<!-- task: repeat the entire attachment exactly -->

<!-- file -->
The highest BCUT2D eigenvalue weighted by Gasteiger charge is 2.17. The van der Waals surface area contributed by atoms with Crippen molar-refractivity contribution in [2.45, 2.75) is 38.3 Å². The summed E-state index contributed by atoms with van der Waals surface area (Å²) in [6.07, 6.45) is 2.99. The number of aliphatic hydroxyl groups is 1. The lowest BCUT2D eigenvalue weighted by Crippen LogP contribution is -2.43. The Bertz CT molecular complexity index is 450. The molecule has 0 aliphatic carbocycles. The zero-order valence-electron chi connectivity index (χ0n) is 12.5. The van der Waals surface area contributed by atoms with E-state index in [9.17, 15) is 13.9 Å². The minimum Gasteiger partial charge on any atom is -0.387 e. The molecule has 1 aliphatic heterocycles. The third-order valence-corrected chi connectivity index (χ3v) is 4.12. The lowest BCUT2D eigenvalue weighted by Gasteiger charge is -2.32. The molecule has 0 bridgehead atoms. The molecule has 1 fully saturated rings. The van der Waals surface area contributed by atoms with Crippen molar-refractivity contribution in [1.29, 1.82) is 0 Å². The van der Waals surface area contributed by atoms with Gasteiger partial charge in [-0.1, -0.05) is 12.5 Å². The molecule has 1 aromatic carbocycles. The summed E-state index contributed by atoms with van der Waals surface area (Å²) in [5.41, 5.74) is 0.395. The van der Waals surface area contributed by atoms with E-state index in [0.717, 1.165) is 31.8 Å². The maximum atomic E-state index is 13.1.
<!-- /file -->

The highest BCUT2D eigenvalue weighted by Gasteiger charge is 2.17. The van der Waals surface area contributed by atoms with Crippen molar-refractivity contribution in [2.45, 2.75) is 38.3 Å². The summed E-state index contributed by atoms with van der Waals surface area (Å²) in [6.07, 6.45) is 2.99. The number of aliphatic hydroxyl groups is 1. The lowest BCUT2D eigenvalue weighted by Crippen LogP contribution is -2.43. The Bertz CT molecular complexity index is 450. The molecule has 0 aliphatic carbocycles. The zero-order valence-electron chi connectivity index (χ0n) is 12.5. The van der Waals surface area contributed by atoms with E-state index in [9.17, 15) is 13.9 Å². The minimum Gasteiger partial charge on any atom is -0.387 e. The molecule has 1 aliphatic heterocycles. The third-order valence-corrected chi connectivity index (χ3v) is 4.12. The lowest BCUT2D eigenvalue weighted by Gasteiger charge is -2.32. The molecule has 0 bridgehead atoms. The molecule has 1 fully saturated rings. The van der Waals surface area contributed by atoms with Crippen molar-refractivity contribution in [1.29, 1.82) is 0 Å². The van der Waals surface area contributed by atoms with Gasteiger partial charge in [-0.1, -0.05) is 12.5 Å². The molecule has 1 aromatic carbocycles. The summed E-state index contributed by atoms with van der Waals surface area (Å²) in [5.41, 5.74) is 0.395. The van der Waals surface area contributed by atoms with E-state index in [0.717, 1.165) is 31.8 Å². The maximum atomic E-state index is 13.1.